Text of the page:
The father of FSB-officer-turned-Kremlin-critic Alexander Litvinenko called his son a "British spy" and said he no longer believes Russian authorities were responsible for his death.
After his son's mysterious death of polonium poisoning in London in 2006, Valter Litvinenko had been outspoken regarding the Kremlin's supposed role in Alexander's death, a report on Channel One television said Thursday.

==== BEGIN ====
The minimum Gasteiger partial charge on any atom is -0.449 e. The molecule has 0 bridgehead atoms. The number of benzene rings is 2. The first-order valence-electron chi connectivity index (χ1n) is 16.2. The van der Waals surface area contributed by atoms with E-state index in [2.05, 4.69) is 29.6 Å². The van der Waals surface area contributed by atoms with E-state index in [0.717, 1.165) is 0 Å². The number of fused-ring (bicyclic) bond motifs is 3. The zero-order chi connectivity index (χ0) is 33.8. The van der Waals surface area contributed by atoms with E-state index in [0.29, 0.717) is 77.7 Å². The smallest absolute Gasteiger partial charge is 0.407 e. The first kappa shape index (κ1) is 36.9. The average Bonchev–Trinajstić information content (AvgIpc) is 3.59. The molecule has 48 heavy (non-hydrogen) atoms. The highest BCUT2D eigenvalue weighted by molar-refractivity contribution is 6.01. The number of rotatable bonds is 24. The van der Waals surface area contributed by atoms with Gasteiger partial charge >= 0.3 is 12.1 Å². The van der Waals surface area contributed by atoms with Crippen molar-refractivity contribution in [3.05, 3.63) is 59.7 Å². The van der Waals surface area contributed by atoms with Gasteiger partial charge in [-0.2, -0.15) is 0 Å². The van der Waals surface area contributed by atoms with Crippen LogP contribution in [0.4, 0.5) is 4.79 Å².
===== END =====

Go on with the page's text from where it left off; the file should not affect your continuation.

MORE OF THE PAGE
In 2008, Valter emigrated with his wife to a small town in Italy, apparently to escape retaliation from the Russian government.
But the father sent a letter last week to Channel One recanting his accusations and "asking Russia for forgiveness."
He said he now believes his son Alexander was working for British intelligence.
"I want to go home. Russian people ... no one needs us here," Valter said. The elder Litvinenko's wife died last year.
"Forgive me, my motherland. And help me return to my land, [help] an old man," Valter said.